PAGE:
Shoes and Arbitrary Prices

By Daisy Valera

Street Scene, Havana, Cuba - photo: Caridad

About two weeks ago I went to several stores to buy some shoes, specifically some tennis shoes.

At the first store, located in the Cerro neighborhood of Havana, they had some I liked a lot; they were a nice color and had a streamlined design. I tried them on but took a long time to decide, because they didn’t fit quite right.

But when I finally decided to get them, the clerk handed me some laces that didn’t at all go with the shoes I had in my hand.

I got upset and left the store without buying the shoes, which cost $8 CUC (the equivalent of 200 regular Cuban pesos or $10 USD) or approximately just over half the average monthly take-home wage in Cuba.

I concluded that the laces had been stolen, but I have a hard time getting mad at the workers knowing that it would have been difficult for them to get them someplace else.

I walked to another store, and there I found the very same tennis shoes.  In addition, to my pleasant surprise, they were only $5 CUC.  Nonetheless, I decided to look for other models somewhere else, so I continued walking.

In the last place I went, they too had the same tennis shoes, and since I had by then decided that these were the ones I liked, I asked for them.  However, even though they were the same ones as in the previous stores, they went for a different price – $6 CUC.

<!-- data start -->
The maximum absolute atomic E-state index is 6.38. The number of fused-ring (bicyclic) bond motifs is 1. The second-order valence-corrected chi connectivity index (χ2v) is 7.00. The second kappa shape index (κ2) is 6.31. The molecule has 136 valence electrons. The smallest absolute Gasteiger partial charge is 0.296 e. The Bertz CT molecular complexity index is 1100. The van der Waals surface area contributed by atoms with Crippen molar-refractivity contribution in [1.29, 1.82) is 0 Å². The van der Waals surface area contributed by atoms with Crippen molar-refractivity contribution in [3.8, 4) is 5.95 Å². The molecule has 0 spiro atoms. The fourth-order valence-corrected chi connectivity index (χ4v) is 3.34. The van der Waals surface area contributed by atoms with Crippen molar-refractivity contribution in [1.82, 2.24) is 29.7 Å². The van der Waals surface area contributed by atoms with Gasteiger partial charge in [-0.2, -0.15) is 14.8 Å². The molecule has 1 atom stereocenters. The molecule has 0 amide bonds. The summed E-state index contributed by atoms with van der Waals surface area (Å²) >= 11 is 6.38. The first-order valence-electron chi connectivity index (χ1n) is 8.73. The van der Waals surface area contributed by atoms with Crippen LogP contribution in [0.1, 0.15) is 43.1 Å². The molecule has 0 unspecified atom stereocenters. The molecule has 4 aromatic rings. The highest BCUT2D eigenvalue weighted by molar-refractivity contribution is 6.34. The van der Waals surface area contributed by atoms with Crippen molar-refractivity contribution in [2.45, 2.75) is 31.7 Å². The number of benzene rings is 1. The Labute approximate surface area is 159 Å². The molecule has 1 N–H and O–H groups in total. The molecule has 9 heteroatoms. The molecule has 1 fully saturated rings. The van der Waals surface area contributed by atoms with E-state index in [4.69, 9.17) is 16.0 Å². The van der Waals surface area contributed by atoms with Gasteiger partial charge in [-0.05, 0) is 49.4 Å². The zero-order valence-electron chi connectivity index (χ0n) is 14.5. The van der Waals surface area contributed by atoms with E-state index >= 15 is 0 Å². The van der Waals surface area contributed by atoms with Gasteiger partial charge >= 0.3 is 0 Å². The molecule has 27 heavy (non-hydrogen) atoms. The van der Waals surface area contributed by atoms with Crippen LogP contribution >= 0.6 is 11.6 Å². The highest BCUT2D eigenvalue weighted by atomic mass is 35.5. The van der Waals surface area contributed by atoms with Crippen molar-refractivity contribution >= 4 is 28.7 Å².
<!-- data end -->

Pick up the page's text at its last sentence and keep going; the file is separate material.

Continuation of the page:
I bought them; I wasn’t going to risk ending up finding they had been sold out in another place or were selling for $20.

Unfortunately, this was not my first adventure with varying prices for the same product in different places.  Almost all products vary in price from one store to another.

I’m not too surprised, the reason for this situation is too evident: the workers in these stores often jack up the prices, almost arbitrarily, for one simple reason: their wages aren’t enough to support them and they have no other remedy.

This is closely related to the fact that mechanisms established by the State to control this situation don’t work, and because the workers are not those who discuss and analyze what should be the most appropriate prices of the products.

These impositions of prices seriously threaten how a socialist society should be, where the workers are the ones who should make the decisions.